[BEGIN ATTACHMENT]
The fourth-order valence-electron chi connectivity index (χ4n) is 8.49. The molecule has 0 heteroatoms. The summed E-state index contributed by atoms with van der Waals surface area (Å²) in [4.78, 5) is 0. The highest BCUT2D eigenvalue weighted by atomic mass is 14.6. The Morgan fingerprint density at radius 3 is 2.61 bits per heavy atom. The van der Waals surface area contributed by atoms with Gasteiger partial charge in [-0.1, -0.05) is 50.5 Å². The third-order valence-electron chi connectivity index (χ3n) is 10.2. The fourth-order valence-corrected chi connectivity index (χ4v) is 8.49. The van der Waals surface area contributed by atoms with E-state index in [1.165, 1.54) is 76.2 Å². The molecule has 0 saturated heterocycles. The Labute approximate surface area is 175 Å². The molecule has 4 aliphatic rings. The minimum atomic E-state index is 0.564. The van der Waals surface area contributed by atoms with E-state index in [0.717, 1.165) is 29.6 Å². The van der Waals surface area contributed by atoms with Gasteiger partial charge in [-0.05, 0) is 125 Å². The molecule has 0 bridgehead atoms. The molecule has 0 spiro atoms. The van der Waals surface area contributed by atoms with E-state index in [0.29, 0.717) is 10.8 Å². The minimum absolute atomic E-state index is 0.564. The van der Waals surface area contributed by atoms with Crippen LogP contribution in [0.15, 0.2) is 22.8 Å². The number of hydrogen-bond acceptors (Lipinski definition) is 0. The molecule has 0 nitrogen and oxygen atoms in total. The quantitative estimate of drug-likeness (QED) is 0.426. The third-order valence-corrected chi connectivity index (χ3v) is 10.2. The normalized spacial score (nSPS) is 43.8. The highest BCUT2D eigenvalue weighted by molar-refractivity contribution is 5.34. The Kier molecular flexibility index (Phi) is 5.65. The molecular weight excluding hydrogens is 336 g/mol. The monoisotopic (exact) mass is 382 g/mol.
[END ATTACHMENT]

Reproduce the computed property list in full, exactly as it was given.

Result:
The fourth-order valence-electron chi connectivity index (χ4n) is 8.49. The molecule has 0 heteroatoms. The summed E-state index contributed by atoms with van der Waals surface area (Å²) in [4.78, 5) is 0. The highest BCUT2D eigenvalue weighted by atomic mass is 14.6. The Morgan fingerprint density at radius 3 is 2.61 bits per heavy atom. The van der Waals surface area contributed by atoms with Gasteiger partial charge in [-0.1, -0.05) is 50.5 Å². The third-order valence-electron chi connectivity index (χ3n) is 10.2. The fourth-order valence-corrected chi connectivity index (χ4v) is 8.49. The van der Waals surface area contributed by atoms with E-state index in [1.165, 1.54) is 76.2 Å². The molecule has 0 saturated heterocycles. The Labute approximate surface area is 175 Å². The molecule has 4 aliphatic rings. The minimum atomic E-state index is 0.564. The van der Waals surface area contributed by atoms with E-state index in [0.717, 1.165) is 29.6 Å². The van der Waals surface area contributed by atoms with Gasteiger partial charge in [-0.05, 0) is 125 Å². The molecule has 0 bridgehead atoms. The molecule has 0 spiro atoms. The van der Waals surface area contributed by atoms with E-state index in [0.29, 0.717) is 10.8 Å². The minimum absolute atomic E-state index is 0.564. The van der Waals surface area contributed by atoms with Crippen LogP contribution in [0.15, 0.2) is 22.8 Å². The number of hydrogen-bond acceptors (Lipinski definition) is 0. The molecule has 0 nitrogen and oxygen atoms in total. The quantitative estimate of drug-likeness (QED) is 0.426. The third-order valence-corrected chi connectivity index (χ3v) is 10.2. The normalized spacial score (nSPS) is 43.8. The highest BCUT2D eigenvalue weighted by molar-refractivity contribution is 5.34. The Kier molecular flexibility index (Phi) is 5.65. The molecular weight excluding hydrogens is 336 g/mol. The monoisotopic (exact) mass is 382 g/mol.